While my wife, Belinda, and I were packing our car to go to Minnesota and escape the coronavirus outbreak in New York, she turned to me and asked, “Aren’t you thinking what’s it going to be like when we get there?”
I hadn’t. Minnesota felt safe. I had grown up there and had good memories like geese pulled south in the winter. Something awful was again happening to my generation, and for me, the only place to head was West. In this direction, all others before us fled seeking safety and security: Puritans, Irish, Jews, and now, the Princes.
But I had forgotten about the Joads from “The Grapes of Wrath”. Because, Belinda was right, what was going to change once we isolated ourselves in my parents’ downstairs? Would my asthmatic ass have better healthcare access because I wasn’t near a ventilator shortage should I come down with COVID-19? When did I come to live in a country where such deficiencies existed?
I was about to find out because, a day after the 18-hour drive, both Belinda and I had coronavirus symptoms. We reached out to our primary care providers, a premium healthcare subscription service we each paid $200 annually for, on top of insurance, that advertises its accessibility to its doctors. We got recycled answers that, in summary, offered nothing more than, “Assume you have it and good luck,” while we scrolled through stories of celebrities, athletes, and politicians touting their COVID-19 test results… something that we had to fight for. “Premium healthcare” or not.
About two weeks after fevers cooled and senses of taste and smell returned, Belinda and I went for a walk. The neighborhood I had grown up in had changed a lot. Behind my parents’ house, the “Hundred Acre Wood” I had played in as a kid had been razed to make way for new near-million dollar homes. The light was bright, blinding, and bizarre from the subdivisions that were edging out my childhood memories.
“You ever wake up from a fever to find that you weren’t hot at all? Just cold? Like there could never be enough blankets in the world?” I asked Belinda as we walked. “Your body gets used to being hot. We get used to things even when they’re not good for us. And when our body tries to bring us down to reality, we pile on more and more stuff to make us feel better even when it’s not helping at all. It’s weird being back here. And the fact it took a pandemic to remind me who I am and where I come from. We can’t escape it. Even when we try to recreate ourselves in places as far-flung as New York.”
“We put our childhood aside,” she said.
She was right. Millennials straddle conflicting generational ideologies. Breastfeeding in public is a right, but it should be censored on social media. And participation trophies help us stand out while our grandparents’ horror stories about pogroms remind us to blend in.
We entered back into my parents’ downstairs through the second entrance that they had built for when they assumed their children would return to their homes to “get on their feet” after college. My feet that, while always forward-moving, could never seem to get traction in what they intended to do because of outside forces.
In 2012, Hurricane Sandy knocked my acting career completely off-course. I had shown up to the first day of rehearsal and been told to go home, that the theatre no longer existed. The TV show I was up for had moved to Los Angeles and would cast there. A modeling gig, gone.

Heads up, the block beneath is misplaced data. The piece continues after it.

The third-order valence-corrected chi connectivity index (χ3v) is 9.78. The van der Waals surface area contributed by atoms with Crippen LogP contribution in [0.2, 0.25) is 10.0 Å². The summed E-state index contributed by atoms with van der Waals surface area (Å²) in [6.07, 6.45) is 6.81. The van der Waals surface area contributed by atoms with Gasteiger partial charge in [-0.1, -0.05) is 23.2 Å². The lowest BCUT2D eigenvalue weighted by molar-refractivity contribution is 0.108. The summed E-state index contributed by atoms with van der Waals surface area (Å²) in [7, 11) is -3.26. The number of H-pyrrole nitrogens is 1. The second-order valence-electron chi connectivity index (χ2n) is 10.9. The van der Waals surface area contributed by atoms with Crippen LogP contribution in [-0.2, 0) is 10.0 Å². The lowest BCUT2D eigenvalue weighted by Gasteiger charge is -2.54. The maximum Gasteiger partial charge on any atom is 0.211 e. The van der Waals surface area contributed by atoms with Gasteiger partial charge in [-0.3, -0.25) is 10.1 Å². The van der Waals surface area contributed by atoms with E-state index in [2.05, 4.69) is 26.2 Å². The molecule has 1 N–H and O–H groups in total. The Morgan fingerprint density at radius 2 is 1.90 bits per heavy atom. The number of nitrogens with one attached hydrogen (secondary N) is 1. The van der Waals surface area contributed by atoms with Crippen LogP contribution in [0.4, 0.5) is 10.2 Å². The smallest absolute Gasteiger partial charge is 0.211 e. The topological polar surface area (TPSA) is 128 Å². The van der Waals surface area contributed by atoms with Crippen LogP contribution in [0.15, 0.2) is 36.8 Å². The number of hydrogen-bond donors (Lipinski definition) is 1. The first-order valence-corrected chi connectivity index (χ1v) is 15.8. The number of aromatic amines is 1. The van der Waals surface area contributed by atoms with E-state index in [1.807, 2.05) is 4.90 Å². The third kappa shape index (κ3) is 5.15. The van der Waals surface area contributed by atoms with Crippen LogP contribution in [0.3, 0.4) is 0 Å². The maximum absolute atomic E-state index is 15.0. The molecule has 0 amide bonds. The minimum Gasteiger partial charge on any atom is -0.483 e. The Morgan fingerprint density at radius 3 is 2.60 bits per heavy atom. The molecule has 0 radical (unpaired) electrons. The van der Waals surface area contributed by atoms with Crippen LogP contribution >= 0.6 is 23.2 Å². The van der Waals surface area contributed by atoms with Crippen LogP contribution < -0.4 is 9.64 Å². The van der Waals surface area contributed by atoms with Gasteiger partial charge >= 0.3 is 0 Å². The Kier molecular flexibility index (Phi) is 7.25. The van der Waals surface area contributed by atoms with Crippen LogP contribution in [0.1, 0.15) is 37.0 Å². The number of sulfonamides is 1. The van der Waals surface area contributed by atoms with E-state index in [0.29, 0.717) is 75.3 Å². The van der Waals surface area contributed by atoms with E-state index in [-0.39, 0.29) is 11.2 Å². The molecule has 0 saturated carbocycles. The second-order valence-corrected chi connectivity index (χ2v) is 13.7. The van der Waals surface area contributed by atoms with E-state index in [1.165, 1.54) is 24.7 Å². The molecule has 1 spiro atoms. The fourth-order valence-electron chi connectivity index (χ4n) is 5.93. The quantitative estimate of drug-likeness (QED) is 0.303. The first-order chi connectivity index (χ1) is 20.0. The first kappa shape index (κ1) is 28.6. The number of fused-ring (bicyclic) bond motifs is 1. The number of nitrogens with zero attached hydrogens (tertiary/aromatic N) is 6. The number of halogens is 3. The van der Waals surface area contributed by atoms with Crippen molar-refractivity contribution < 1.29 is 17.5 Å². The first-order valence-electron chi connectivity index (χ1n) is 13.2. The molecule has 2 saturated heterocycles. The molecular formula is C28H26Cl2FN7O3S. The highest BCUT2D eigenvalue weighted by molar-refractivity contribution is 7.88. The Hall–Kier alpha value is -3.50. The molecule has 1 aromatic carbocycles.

In response, I started to write, then write professionally, which got me to where I am today. I also started my own consulting company on the side, building something that could survive most things. Then I purchased items, like subscription healthcare, that would make me believe I could survive anything. And here was another failed test, and it was all too easy to linger on. That success, some traction I was starting to get, would repeatedly elude me because of outside forces, and now it was not just a hurricane, but the potential end of the world. Something that we’ve all read about in science fiction, but we’ve all seen ourselves as the exception.
I don’t have wool over my eyes to believe I’m the exception anymore—no more blankets.
One good thing from this all is that the precious time I always wished I had is here. I’ve always wanted to play guitar, not because I want to be a rockstar, but because I want to be the guy at a campfire who plays guitar. Before this time, that would have impeded me, because still part of me would have thought, Why learn guitar if you can’t post it on Instagram?
But when people like the Joads headed West, someone brought a fiddle with them not because they were looking to become the best fiddler recording artist in California but because it made them happy. And maybe someday, I will post me playing guitar on Instagram, but right now, I know three chords, and I’m like, “Cool.” And I snapped my first guitar string, and I had to learn how to replace a guitar string, something the old me would have tried to pay somebody to do.
But now I have to learn how to do these things. And that’s a success. That’s traction. That’s growth.
It’s spring. Who knows, from all this madness, we will have the “COVIDssance” everyone is projecting now that we’re all in a different place, whether physical or otherwise.
At the end of “Grapes of Wrath”, a mother loses her child. She then uses her milk to feed a starving man. Maybe in a way, before coronavirus, we were all trying to birth something new instead of feeding an undernourished part of ourselves.
I like to think so.
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2 replies on “The Millennial Joads”
Glad you fixed your E string. I hope you’ll keep learning!
Thanks! Me, too.